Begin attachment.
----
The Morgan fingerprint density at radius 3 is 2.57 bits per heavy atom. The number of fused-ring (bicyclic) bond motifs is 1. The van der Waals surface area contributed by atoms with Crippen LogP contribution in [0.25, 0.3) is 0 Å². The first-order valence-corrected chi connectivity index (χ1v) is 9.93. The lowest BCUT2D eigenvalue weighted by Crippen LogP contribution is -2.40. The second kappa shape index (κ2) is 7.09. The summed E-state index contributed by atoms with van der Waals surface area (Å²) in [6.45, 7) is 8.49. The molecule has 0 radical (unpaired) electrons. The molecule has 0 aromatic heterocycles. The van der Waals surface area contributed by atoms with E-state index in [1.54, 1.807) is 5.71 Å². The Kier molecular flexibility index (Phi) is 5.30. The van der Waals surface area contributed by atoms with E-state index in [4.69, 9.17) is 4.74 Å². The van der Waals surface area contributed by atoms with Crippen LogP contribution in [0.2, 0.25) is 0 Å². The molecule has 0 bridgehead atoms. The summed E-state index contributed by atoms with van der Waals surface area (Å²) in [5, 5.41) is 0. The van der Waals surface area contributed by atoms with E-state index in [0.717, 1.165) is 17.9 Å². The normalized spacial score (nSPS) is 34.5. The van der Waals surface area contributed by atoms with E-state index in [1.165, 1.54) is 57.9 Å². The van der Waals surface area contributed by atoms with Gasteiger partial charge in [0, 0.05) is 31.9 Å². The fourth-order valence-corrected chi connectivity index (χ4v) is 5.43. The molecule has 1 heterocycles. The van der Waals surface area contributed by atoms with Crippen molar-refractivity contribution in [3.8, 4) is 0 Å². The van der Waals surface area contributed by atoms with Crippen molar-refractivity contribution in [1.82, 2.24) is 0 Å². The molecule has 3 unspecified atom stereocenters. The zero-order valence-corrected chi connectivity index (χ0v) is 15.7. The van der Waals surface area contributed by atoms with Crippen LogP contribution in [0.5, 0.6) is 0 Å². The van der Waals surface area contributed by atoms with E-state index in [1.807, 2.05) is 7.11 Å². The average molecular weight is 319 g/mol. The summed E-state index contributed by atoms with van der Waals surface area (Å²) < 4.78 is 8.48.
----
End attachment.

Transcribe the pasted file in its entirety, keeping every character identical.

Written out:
The Morgan fingerprint density at radius 3 is 2.57 bits per heavy atom. The number of fused-ring (bicyclic) bond motifs is 1. The van der Waals surface area contributed by atoms with Crippen LogP contribution in [0.25, 0.3) is 0 Å². The first-order valence-corrected chi connectivity index (χ1v) is 9.93. The lowest BCUT2D eigenvalue weighted by Crippen LogP contribution is -2.40. The second kappa shape index (κ2) is 7.09. The summed E-state index contributed by atoms with van der Waals surface area (Å²) in [6.45, 7) is 8.49. The molecule has 0 radical (unpaired) electrons. The molecule has 0 aromatic heterocycles. The van der Waals surface area contributed by atoms with E-state index in [1.54, 1.807) is 5.71 Å². The Kier molecular flexibility index (Phi) is 5.30. The van der Waals surface area contributed by atoms with E-state index in [4.69, 9.17) is 4.74 Å². The van der Waals surface area contributed by atoms with Crippen LogP contribution in [0.2, 0.25) is 0 Å². The molecule has 0 bridgehead atoms. The summed E-state index contributed by atoms with van der Waals surface area (Å²) in [5, 5.41) is 0. The van der Waals surface area contributed by atoms with E-state index in [0.717, 1.165) is 17.9 Å². The normalized spacial score (nSPS) is 34.5. The van der Waals surface area contributed by atoms with E-state index in [1.165, 1.54) is 57.9 Å². The van der Waals surface area contributed by atoms with Gasteiger partial charge in [0, 0.05) is 31.9 Å². The fourth-order valence-corrected chi connectivity index (χ4v) is 5.43. The molecule has 1 heterocycles. The van der Waals surface area contributed by atoms with Crippen molar-refractivity contribution in [3.8, 4) is 0 Å². The van der Waals surface area contributed by atoms with Crippen molar-refractivity contribution in [1.82, 2.24) is 0 Å². The molecule has 3 unspecified atom stereocenters. The zero-order valence-corrected chi connectivity index (χ0v) is 15.7. The van der Waals surface area contributed by atoms with Crippen LogP contribution in [0.5, 0.6) is 0 Å². The van der Waals surface area contributed by atoms with E-state index in [1.807, 2.05) is 7.11 Å². The average molecular weight is 319 g/mol. The summed E-state index contributed by atoms with van der Waals surface area (Å²) < 4.78 is 8.48.